Rating: 8.5/10 ★★★★★★★★½☆ Title: Catching out
Author: Lee Benoit
Genre: Contemporary romance
URL: Torquere Press (Part of the Taste Test: Blind Dates collection.)
Price: US $2.49
Other Information/warnings: none
Summary [from the publisher]:
Blind Dates have a rotten reputation for a reason. They can be risky, at best, but not all of them have to end badly….in “Catching Out,” by Lee Benoit, Ab is ready to take on a new relationship, so his family and friends set him up on a slew of blind dates. When he meets Mole, he sees a whole new life opening up. Can Ab find the courage to go for it? Find out how these blind dates turn out!

Catching out is the longest of three stories in the collection. The others (not reviewed here) are The Cure by Jodi Payne and Dinner and a Movie by Alex Marcus-Jacobs.

My review: You know that story about the rich man who befriends the homeless guy, takes him home, sorts out his life, discovers the homeless fellow is really an undiscovered genius and he goes on to transform the lives all around him, living a new, respectable existence with the help of his rich friend?

This isn’t that story. One of the nicest things about Catching out is the way it resolutely avoids the clichés, and allows the characters to remain true to themselves and their choices, while still being transformed by their relationship and the feelings they have for each other.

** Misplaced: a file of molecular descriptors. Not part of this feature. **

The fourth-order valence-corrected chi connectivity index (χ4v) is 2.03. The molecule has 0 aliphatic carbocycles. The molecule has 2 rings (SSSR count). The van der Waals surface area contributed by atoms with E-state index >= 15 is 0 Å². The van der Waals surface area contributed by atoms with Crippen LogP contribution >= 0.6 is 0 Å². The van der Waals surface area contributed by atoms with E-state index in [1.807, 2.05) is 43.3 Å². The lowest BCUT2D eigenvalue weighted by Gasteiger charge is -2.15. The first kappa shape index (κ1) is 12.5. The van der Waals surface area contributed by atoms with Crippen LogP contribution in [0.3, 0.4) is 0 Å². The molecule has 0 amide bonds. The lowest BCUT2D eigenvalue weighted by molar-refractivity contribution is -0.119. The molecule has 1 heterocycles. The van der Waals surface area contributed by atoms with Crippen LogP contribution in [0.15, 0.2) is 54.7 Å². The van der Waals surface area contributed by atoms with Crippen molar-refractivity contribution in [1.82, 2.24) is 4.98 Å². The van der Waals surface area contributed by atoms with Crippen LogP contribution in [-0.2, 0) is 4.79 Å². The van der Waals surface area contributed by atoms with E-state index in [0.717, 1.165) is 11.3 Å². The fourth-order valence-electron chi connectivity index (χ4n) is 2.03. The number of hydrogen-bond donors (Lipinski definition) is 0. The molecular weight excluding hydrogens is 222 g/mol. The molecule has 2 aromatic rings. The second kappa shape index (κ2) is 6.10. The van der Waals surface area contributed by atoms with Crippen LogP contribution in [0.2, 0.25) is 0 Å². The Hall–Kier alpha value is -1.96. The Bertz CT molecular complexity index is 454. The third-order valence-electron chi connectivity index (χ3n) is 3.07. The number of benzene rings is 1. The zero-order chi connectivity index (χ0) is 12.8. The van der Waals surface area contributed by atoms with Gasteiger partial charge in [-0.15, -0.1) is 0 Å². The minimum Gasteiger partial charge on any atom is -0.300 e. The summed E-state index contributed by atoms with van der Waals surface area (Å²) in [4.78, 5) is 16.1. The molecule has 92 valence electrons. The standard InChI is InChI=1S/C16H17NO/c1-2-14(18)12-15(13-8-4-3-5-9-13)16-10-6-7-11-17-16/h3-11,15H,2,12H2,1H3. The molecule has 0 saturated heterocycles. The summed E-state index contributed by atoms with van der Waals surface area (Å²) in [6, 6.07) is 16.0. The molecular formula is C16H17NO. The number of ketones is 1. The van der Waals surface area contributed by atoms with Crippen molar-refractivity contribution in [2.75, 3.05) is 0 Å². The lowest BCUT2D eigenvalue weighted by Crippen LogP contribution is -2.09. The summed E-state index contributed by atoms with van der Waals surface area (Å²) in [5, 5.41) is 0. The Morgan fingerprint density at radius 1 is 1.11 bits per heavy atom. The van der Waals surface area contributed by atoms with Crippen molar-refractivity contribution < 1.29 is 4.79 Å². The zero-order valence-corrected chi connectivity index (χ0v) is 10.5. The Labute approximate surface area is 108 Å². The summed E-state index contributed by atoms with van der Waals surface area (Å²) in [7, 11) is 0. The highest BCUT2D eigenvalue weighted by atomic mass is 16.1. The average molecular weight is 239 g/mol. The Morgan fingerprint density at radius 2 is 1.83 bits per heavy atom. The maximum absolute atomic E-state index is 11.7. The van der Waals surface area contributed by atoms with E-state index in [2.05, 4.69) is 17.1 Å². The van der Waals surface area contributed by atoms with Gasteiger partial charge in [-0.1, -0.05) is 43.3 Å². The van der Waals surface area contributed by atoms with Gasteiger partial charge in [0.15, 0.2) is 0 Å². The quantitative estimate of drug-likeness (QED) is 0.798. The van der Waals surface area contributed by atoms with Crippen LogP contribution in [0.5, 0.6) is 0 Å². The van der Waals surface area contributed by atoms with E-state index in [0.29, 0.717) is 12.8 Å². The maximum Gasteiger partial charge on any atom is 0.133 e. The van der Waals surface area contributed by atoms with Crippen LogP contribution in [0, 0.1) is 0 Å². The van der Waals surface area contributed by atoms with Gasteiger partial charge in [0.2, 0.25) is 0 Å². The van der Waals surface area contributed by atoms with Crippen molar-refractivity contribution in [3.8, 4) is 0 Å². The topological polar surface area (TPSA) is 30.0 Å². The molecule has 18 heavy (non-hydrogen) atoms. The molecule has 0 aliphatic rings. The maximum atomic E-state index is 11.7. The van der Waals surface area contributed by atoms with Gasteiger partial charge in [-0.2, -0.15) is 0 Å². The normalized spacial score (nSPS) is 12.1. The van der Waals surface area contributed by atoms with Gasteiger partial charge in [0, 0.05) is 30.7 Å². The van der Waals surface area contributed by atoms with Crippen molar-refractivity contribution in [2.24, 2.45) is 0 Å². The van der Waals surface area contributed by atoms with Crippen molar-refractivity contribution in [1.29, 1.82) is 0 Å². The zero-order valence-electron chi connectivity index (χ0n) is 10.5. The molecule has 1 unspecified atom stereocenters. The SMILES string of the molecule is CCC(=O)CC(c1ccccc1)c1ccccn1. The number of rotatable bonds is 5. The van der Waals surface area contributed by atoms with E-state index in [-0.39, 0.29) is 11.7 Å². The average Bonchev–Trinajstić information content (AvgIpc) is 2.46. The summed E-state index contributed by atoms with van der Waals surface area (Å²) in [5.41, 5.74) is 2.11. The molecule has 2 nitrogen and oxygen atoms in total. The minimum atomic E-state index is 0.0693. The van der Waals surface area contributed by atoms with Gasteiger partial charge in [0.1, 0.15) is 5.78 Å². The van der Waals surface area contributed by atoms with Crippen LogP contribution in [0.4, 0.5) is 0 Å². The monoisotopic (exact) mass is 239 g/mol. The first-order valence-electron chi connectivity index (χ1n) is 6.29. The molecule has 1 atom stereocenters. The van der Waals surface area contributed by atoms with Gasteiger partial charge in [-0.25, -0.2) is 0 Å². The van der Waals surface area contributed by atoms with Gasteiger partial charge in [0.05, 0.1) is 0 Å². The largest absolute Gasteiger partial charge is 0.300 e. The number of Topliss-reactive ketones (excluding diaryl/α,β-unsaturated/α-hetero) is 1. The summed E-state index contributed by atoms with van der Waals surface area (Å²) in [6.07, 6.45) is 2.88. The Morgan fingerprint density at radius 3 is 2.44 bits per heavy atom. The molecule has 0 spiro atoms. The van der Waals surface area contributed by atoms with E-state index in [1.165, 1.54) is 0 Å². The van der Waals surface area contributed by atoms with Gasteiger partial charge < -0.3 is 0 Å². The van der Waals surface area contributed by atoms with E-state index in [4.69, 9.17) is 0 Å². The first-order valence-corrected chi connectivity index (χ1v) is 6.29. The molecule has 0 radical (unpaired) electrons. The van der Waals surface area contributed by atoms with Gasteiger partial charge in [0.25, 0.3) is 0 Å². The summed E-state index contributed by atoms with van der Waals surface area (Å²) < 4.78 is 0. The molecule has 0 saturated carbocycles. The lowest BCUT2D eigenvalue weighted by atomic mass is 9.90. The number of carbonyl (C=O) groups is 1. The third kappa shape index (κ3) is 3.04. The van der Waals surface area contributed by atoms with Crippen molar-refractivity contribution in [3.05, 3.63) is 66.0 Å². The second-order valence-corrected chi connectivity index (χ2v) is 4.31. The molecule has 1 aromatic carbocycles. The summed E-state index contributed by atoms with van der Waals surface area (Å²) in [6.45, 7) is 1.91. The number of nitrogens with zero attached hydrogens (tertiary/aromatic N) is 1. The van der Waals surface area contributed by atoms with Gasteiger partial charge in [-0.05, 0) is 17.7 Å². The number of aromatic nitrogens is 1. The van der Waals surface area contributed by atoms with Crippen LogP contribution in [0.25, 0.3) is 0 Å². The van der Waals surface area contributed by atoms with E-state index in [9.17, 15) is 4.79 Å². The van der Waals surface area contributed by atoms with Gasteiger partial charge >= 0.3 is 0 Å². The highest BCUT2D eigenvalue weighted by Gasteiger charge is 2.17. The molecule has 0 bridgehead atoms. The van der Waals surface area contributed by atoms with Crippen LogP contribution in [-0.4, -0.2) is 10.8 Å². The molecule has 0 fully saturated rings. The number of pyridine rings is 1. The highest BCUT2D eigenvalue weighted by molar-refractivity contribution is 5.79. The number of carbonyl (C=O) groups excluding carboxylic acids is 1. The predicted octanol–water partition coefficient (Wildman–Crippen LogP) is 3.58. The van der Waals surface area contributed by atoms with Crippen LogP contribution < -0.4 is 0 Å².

It’s not in any way a traditional romance. Ab (short for Absolom) is not a flashy, successful artist – he’s a struggling photographer, his existence nearly as precarious as the homeless man he encounters after yet another lousy first date. At first glance, a grubby homeless guy who keeps a rat about his person, doesn’t sound like the obvious choice for a love interest. But Benoit’s skill is in showing us Mole through Ab’s eyes, what this unconventional man of the road has to offer someone like Ab, without shying away from the realities of the homeless existence. There are a host of minor, vivid characters and a rat called Ratty and a dog called Bugger are as beguiling as the humans in this tale. It’s a gentle, warm story, with an ending as unconventional as the pairing, written in Benoit’s uniquely lyrical and humane voice. She is one of the most talented and poetic writers in this or any genre, and this is just a pleasure to read for its sheer skill.

Catching out will leave you with a happy glow, and perhaps thinking of Don McLean’s words from ‘Homeless Brother’;
It’s hard to be a pack rat, it’s hard to be a ‘bo,
but living’s so much harder where the heartless people go.*

Highly recommended.

* Lyrics copyright of Don McLean, 1974

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This post originally appeared at Uniquely Pleasurable